AstraZeneca said its potential blockbuster hyperkalemia drug ZS-9 is back on track after the FDA rejected it in 2016 due to manufacturing issues at its Texas facility.
A decision by the U.S. regulatory agency on the drug is expected in the first half of 2018, the company said in its 2017 year-end earnings report. During a conference call with analysts, the company said there was “encouraging news for ZS-9 in both the U.S. and the EU.”
In the period reported, the company said the FDA had “accepted the Class II regulatory resubmission for ZS-9” in the wake of AstraZeneca’s rectifying deficiencies at the manufacturing facility. Additionally, it said EU regulators (the Committee for Medicinal Products for Human Use) reiterated their recommendation granting marketing authorization for the drug in Europe. That agency had previously suspended its recommendation over the same issues.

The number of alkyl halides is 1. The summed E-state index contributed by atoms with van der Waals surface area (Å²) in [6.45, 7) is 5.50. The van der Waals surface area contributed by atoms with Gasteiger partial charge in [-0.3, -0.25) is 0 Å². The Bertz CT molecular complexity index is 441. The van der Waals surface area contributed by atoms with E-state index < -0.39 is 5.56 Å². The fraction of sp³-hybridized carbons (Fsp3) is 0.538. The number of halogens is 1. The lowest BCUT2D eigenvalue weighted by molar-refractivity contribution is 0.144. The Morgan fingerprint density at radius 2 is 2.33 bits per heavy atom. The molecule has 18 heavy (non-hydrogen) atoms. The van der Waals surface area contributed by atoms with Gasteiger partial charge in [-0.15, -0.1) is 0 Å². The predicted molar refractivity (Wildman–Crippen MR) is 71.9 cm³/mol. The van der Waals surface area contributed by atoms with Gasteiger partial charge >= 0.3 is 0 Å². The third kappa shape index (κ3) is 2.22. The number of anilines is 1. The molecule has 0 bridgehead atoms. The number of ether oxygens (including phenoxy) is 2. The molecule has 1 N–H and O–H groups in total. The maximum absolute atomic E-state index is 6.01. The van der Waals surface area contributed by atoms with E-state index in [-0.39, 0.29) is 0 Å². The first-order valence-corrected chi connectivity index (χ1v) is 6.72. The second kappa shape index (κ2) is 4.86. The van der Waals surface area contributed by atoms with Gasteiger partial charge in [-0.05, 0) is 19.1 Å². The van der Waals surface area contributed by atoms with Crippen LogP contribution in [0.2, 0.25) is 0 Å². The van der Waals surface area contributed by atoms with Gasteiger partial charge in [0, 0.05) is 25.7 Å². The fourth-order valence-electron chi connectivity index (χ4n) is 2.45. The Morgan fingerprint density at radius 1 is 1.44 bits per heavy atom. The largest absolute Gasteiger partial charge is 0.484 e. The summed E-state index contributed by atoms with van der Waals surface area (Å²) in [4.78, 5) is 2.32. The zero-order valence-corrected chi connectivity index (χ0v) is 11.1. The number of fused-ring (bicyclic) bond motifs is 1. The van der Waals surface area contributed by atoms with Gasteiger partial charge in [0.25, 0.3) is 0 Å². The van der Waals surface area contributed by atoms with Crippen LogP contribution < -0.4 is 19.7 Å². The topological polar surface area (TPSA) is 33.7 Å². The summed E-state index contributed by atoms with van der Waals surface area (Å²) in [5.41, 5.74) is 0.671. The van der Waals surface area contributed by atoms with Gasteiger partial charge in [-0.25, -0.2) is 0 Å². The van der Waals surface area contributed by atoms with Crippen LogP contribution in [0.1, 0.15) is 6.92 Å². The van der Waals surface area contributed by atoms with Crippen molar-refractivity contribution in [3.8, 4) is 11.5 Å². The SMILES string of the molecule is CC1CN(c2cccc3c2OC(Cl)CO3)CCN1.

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The drug is designed to treat hyperkalemia, a disease in which dangerously high potassium levels threaten kidney and heart function. AstraZeneca has forecast global peak sales for ZS-9 in excess of $1 billion a year. Some analysts have pegged the hyperkalemia treatment market to be worth more than $6 billion.
AstraZeneca shelled out $2.7 billion for ZS Pharma in 2015 to get access to the drug, but the FDA rejected its application twice because of manufacturing issues at the ZS Pharma manufacturing plant in Texas. An 11-page Form 483 included five observations over concerns ranging from incomplete validation records to particulates in some samples. Audit trails were missing for some equipment, and there were problems with scale-up, with five out-of-spec reports issued in four months, all illustrating the difficulty that ZS Pharma was having getting the API to meet its criteria.
At the time it said it would put the full power of its global manufacturing experience to resolve the issues at the facility.
If approved, AstraZeneca’s drug will go head-to-head with Relypsa’s hyperkalemia treatment Veltassa, which was approved in late 2015.